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Brettanomyces the thread

I looked but I did not find a thread devoted to Brett. The British fungus really deserves some more attention around here.
When I was starting out, Brett beers were rare and while they are more common finding a great one can be hard to do. As a beginner as shied away from attempting to use Brett because it is often painted as being difficult or requiring its own equipment. I’d love to hear some peoples’ experiences.

I have used various Brett strains in about 20 beers. I use the same equipment for everything and I just practice good cleanliness and Starsan everything. I have only ever had it migrate once to a non Brett batch and that was do to poor yeast harvesting practices.

I have made 100% Brett brews and mead. I have to say I never found these to be great. They were fun and a pleasure to share with those more adventurous friends, but not great. IMO Brett is fantastic when coupled with a primary set of Sacc. My favorites are Saisons that I add Brett a week into. I really enjoy the Wyeast Belgian Lambic blend but there’s a lot going on in there that is not brett as well.

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I felt the same way about brett-only fermentations, then I got ahold of bootleg biology’s funk weapon 2 and 3. They’re spectacular by themselves. Incredibly estery without getting phenolic, and don’t attenuate much more than regular sacch. FW2 is probably my favorite. It gets a bit tart, so keep bitterness low and load up the whirlpool hops. I had to hide it for about 4 months once bottled because the THP was through the roof, but once that aged out it leaves a fantastic beer. And the hops last pretty much forever.

I have a sanke keg that is loaded with Brett . I just keep adding sach fermented beer to it solera style I guess. Some great stuff comes out. After 3-4 months I’ll put it on tap then bottle some until only a gallon left then push some more beer in. Can never replicate it but who cares. I brought back some Crooked Stave mixed fermented beer from CO and going to start another keg with built up dregs. And use it to sour some stuff. Probably also start on Bret then add to lacto/Bret keg

I rely love the surprise of how my Bretts have aged. I have a spot where I hide them that requires a ladder to get to. The only ladder we have is a super heavy little giant collapsable … so I guess it’s not that they are hidden but I’m too lazy to get to them most of the time.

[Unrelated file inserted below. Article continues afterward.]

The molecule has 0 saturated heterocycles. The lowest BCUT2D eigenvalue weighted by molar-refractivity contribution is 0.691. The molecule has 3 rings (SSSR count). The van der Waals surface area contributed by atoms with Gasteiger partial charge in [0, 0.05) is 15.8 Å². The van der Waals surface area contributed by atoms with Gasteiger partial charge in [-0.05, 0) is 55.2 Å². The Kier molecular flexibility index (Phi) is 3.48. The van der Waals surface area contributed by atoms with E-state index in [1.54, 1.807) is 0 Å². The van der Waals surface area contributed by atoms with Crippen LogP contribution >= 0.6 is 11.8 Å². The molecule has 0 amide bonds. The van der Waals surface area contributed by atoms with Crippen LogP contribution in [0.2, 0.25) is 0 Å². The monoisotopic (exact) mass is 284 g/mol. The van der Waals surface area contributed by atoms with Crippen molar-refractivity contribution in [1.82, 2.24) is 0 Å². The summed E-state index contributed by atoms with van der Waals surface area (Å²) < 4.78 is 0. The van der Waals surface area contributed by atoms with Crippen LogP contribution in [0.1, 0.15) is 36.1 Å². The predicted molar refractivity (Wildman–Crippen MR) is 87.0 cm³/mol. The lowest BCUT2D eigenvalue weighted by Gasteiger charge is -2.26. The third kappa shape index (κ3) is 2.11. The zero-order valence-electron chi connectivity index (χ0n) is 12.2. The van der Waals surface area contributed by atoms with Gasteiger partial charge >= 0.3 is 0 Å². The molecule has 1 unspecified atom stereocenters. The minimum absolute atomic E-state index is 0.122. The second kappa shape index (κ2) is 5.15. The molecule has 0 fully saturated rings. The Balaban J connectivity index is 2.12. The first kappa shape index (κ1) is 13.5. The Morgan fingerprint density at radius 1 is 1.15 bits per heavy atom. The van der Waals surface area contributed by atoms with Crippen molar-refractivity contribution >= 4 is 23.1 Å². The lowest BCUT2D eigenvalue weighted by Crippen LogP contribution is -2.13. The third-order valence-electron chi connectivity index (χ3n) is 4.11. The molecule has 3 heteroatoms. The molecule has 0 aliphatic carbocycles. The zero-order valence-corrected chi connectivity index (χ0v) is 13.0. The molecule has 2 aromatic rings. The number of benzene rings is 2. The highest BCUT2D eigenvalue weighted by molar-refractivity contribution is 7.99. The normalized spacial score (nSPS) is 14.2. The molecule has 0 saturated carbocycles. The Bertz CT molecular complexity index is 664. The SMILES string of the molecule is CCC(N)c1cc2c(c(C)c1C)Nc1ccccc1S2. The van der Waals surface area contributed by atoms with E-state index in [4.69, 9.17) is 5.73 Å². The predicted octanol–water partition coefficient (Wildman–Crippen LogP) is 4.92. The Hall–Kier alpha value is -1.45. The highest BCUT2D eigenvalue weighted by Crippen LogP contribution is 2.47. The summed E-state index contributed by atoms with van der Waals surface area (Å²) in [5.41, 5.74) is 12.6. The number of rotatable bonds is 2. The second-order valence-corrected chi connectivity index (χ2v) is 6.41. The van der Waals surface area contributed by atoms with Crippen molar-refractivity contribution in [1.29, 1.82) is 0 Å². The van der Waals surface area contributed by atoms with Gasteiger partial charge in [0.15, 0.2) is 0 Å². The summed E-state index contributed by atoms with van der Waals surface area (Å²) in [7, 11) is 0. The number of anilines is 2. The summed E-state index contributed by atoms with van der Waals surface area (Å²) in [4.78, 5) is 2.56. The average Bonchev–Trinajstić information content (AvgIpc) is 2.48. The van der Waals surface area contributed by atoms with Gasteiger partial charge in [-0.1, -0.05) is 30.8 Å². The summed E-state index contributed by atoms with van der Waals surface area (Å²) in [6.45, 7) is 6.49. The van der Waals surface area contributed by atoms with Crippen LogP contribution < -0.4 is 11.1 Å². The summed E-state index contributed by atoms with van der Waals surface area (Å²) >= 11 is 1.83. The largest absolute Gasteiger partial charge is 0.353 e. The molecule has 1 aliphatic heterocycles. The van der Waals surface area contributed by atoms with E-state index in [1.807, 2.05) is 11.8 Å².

A nice exBEERiment at Brülisophy on the difference between staggering your “bug” additions vs combined first pitch.

I’m a big fan of Brettanomyces a good portion of my fruit beers are made with brett. The biggest challenge is learning to control it and get the complex flavors you want with it. Pitching rates and pitching times and even tempture make a big difference in the finish beer. Brettanomyces is slow working so I myself use a pitching calculator what regular yeast does in few days Brettanomyces can take weeks ,months or even years to do. Depending on when you want to pitch is where i use the calculator. 4 times Brettanomyces to what ever your pitch calculator says for your regular yeast. Is a great starting point. For instance my beer needs 200 billion regular yeast cells and I want my regular yeast to do the bulk of fermentation with a starting gravity of 1.050 and I decide to pitch my Brettanomyces at 1.020 when my regular yeast is starting to tirer out my Brettanomyces still has some sugar to consume. My large pitch allows for the colony of brett to start working with the yeast to finish the beer. It’s kind of the same as Brülisophy stage way giving the brett a chance to start while the regular yeast is fermenting the beer then pitching the rest of the Brett later in fermentation. Both ways work realy well.

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Just opened a bottle of a 2-hearted clone I fermented with yeast bay’s lochristi blend. I have to say that this brett is fantastic with centennial hops when young, but after a couple of years it’s gotten really phenolic and off-putting. Did a side-by-side with FW2 of about the same age, and although the FW2 batch is pretty tart, it’s darn delicious. Musty pineapple, not too bitter, with refreshing tartness and some wild funkiness. Thick mouthfeel, like drinking a glass of pineapple juice. Going to reculture this yeast from the bottle. This is EXACTLY what I want in a brett ipa.

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Thank you for the description… I believe Damien is also good at this too! Sneezles61